Fox News Lauds Neo-Nazi in Ukraine With Austin Ties
Questions not asked: Why are you there? Are you a Nazi?
By Kit O’Connell, Fri., March 18, 2022
Paul Gray, a white supremacist originally from Tyler and active in Austin during the Trump presidency, is being lauded by Fox News after volunteering to fight Russian invaders in Ukraine. During a March 1 appearance in a segment titled "Former American paratrooper joins fight in Ukraine," Fox reporters praised Gray as a veteran volunteering to fight on behalf of Ukraine but neglected to mention his violent history.
Despite Fox protecting Gray's identity by using only his first name, he was easily recognizable to extremism researchers like Michael Edison Hayden, senior investigative reporter and spokesperson for the Southern Poverty Law Center. "They elect not to report his full name and don't even stop to ask why he might already be in Ukraine," Hayden told the Chronicle. "They just hope that the audience doesn't ask any questions because then Fox will be forced to dig deeper into an uncomfortable story about our problems with radicalization here at home." Reports published by KETK, Tyler's Fox affiliate, did use Gray's full name and further identified him as an American citizen who's owned a gymnasium and reportedly "been an influence on the Ukrainian community."
During the early years of the Trump presidency, especially 2017, Gray took part in street battles and helped organize racist events in Texas. In his most active years, he organized marches with white supremacist organizations such as the Nazi group Traditionalist Workers Party, which was active from 2013 to 2018, and Atomwaffen Division, a Texas-based terrorist neo-Nazi group linked to several murders. Along with Ken Reed, leader of the hate group White Lives Matter, Gray organized a June 17, 2017, rally at the Texas Capitol called "Tomorrow Belongs to Texas," attended by about two dozen white nationalists.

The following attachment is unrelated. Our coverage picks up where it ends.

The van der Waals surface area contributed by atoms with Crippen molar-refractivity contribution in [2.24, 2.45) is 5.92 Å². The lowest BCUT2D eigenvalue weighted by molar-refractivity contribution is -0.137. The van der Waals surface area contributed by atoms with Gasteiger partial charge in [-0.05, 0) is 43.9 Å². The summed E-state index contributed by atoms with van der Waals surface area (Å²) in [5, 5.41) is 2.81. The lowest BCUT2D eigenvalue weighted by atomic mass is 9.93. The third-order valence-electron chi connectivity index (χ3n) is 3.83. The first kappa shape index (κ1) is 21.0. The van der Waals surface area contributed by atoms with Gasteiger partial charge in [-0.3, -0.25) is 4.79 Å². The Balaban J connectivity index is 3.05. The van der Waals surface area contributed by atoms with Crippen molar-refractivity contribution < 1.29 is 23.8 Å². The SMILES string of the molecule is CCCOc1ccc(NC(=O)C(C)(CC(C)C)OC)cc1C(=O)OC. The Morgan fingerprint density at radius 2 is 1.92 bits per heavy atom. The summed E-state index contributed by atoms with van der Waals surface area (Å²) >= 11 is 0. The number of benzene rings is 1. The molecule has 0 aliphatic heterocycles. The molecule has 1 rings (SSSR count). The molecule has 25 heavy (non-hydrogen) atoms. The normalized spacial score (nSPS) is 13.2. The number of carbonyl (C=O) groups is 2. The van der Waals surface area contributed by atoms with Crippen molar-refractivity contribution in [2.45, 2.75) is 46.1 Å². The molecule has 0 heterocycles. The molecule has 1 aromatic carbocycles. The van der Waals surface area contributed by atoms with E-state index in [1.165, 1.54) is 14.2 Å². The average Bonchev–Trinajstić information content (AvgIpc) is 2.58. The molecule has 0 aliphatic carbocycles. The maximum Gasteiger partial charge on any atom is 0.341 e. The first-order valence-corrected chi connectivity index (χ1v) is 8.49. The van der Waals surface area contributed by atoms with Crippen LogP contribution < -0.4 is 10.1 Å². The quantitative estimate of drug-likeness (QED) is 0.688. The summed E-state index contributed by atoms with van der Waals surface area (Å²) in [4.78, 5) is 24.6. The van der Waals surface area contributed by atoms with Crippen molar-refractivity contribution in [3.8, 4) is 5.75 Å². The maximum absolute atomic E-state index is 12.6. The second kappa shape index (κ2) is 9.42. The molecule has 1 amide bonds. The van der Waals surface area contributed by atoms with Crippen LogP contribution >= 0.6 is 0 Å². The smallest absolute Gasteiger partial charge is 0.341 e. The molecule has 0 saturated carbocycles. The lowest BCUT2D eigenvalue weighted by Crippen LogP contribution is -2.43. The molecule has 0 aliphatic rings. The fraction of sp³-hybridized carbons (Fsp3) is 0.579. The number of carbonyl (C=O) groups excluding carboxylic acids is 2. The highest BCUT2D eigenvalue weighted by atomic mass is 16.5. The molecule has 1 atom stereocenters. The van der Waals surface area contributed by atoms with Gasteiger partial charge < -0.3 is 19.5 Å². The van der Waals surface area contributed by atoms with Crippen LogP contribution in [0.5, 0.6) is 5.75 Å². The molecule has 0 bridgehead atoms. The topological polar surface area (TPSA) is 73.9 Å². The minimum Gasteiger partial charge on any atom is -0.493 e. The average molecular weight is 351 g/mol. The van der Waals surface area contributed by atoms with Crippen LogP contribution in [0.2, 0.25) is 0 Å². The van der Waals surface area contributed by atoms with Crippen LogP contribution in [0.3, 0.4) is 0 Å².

That event was sponsored by state Rep. Matt Schaefer, R-Tyler, who later told the Dallas Morning News that organizers lied to obtain his sponsorship, claiming they were a veterans' group. Also in June 2017, Gray and three other white supremacists assaulted activists outside the controversial (now defunct) east Austin Blue Cat Cafe, which was regularly targeted by anti-gentrification protests. Gray defended the cafe on behalf of his sister, Rebecca, the owner of the business and a guest on infowars.com. He worked as a security guard in the Austin area during this time.
Gray also teamed up for a time with Patriot Front, one of the most active white nationalist groups in the U.S., where he helped other veterans provide combat training. He also participated in Patriot Front's attempted disruption at the Houston Anarchist Bookfair, held at a community center in September 2017. Participants blocked the doors to prevent Patriot Front members from assaulting people inside. (This reporter was there to deliver a talk on the history and tactics of modern antifascism.) Gray moved to Ft. Collins, Colo., in 2018 and then to Ukraine sometime after that. Where he got the money to open a gym is unknown.
"It's a basic question of doing due diligence and background work to figure out what a person is doing there in the first place, because I just don't know many people that are out building gyms in Eastern Europe," noted Hayden. White nationalist groups have sent members to the region for training, and some even traveled there to hide out from legal charges (though there's no indication that applies to Gray). Hayden compared Gray's case to members of the Rise Above Movement, an MMA-obsessed white supremacist gang that sent members to the region to train with neo-Nazi paramilitary groups and compete in fighting tournaments. "This is something that's happened periodically over the last few years, because these are areas that are rife with conflict, making them hotbeds for this kind of activity," Hayden said. "We have obviously seen, really since the start of the alt-right era ... a lot of American white supremacists going to Eastern Europe for a number of different purposes. You should immediately ask questions as to why this person is there."
Got something to say? The Chronicle welcomes opinion pieces on any topic from the community. Submit yours now at austinchronicle.com/opinion.